Tips for designing tasks
To get more accurate responses, think through the structure and wording of the tasks and the settings for responses:
- Make a task as simple as possible. Divide complex tasks into several projects.
Performers do better with short tasks of the same type. Therefore try to divide a large task into several simple ones, creating a separate project for each task. Example
If your task consists of several stages, create a separate project for each stage.
For example, if you need to have road signs recognized, make a separate project for each of the stages: filtering out photos without road signs, selecting road signs in a photo, recognizing road signs, and reviewing the results.
- Prepare good instructions.
Instructions for completing a task should be:
Thorough. Describe all possible situations the performer may face.
Concise. Use concise wording and simple sentences.
Structured. Give step-by-step instructions (if possible). Use lists and formatting to make the text easier to read.
Visual. Provide examples. Add images to them (if the tasks have them).
For example, if a task requires evaluating the quality of an image, put both high-quality and low-quality images in the instructions. If the task is to identify the type of clothing in a picture, describe the possible options in the instructions and illustrate the text with images.
If you review completed assignments using non-automatic acceptance, list the evaluation criteria in the instructions.
- Create a simple and user-friendly task interface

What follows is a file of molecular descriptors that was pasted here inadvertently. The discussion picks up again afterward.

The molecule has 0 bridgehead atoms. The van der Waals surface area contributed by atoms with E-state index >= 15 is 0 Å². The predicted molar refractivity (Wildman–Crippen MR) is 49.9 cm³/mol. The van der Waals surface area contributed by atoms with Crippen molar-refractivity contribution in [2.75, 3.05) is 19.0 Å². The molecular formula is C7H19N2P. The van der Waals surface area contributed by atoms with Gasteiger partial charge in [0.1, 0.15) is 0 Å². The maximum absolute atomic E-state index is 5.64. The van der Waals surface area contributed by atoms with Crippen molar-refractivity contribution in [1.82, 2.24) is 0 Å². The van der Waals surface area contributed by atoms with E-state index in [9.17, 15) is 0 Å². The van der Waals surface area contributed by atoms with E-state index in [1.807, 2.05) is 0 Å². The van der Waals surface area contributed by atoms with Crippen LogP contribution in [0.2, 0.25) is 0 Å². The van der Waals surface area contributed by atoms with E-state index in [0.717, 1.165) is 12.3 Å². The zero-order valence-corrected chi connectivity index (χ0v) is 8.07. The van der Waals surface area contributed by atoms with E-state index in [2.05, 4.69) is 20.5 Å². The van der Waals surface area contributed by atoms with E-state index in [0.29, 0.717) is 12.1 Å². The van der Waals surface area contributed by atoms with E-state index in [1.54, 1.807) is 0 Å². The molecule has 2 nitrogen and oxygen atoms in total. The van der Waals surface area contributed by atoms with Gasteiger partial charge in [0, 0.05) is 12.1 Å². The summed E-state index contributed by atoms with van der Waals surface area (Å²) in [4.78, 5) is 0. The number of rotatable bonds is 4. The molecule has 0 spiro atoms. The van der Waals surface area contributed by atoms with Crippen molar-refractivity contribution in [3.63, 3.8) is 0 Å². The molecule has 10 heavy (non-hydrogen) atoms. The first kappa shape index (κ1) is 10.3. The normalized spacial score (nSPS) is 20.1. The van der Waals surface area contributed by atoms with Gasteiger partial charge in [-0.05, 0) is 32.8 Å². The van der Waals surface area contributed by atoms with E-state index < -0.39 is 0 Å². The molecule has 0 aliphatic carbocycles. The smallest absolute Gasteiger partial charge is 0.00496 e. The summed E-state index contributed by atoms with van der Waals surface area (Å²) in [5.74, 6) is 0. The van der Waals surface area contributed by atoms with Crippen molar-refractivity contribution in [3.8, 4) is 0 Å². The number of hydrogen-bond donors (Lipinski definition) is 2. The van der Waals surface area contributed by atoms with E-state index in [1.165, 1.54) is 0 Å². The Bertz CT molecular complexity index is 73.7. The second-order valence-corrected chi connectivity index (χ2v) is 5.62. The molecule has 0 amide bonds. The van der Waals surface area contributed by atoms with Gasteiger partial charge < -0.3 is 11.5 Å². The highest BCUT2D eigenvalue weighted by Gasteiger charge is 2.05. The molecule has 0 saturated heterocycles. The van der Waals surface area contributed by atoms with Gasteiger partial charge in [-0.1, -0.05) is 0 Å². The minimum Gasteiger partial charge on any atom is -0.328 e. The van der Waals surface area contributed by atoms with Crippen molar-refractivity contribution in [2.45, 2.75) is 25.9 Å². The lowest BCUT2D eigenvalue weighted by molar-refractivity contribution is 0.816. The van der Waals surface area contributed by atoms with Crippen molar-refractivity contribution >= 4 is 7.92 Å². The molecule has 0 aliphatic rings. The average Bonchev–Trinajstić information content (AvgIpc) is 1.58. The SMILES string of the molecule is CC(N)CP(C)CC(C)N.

- To help performers work faster, add hotkeys to the task interface.
- To ensure that performers make fewer mistakes, add response validation.
- Don't overload the interface. If there are too many elements in the interface, you might want to divide the project into several smaller projects.
- Check the performance of projects and their display on computer and mobile device screens. Use the sandbox to tune a task.
- Allow enough time for completing tasks.
Haste lowers the quality of responses, so you should allow a little extra time to complete the task.
- Make training tasks.
Ask performers to go through the training tasks before beginning the pool tasks. Include disputable cases in the training tasks.
- Select performers
Make sure to specify the language of the task instruction and text using filters. Add a filter by skill and the Speed/quality balance slider so that only performers with a high rating can participate in the project. For tasks to be completed in mobile apps, set the Client = Mobile Toloka filter.
Add a test based on the results of the training task to select performers. To do this, assign skills depending on whether their responses are correct.
- Choose the appropriate type of quality control.
If the task contains a simple question with a multiple-choice response and is completed fairly quickly (1-10 minutes), it is best to run the task with overlap and use majority vote checking, a golden set, a captcha, and restriction of quick responses.
If the task doesn't have clearly defined response options (for example, it requires creating or translating a text or transcribing an audio recording), you can use the following verification methods:
Check the responses yourself using the non-automatic acceptance option.
- Set a fair price and award rewards
- Set a fair price: the more complicated the task is and the more time the performer spends, the higher the price should be. Use dynamic pricing to motivate diligent performers.
- You can give rewards to performers for completing tasks well. This improves motivation and makes performers approach your tasks with more care.
- Keep in touch with performers
- Proper communication with performers keeps them interested in the project and lets you quickly detect any issues with the tasks. Answer users' questions through private messages.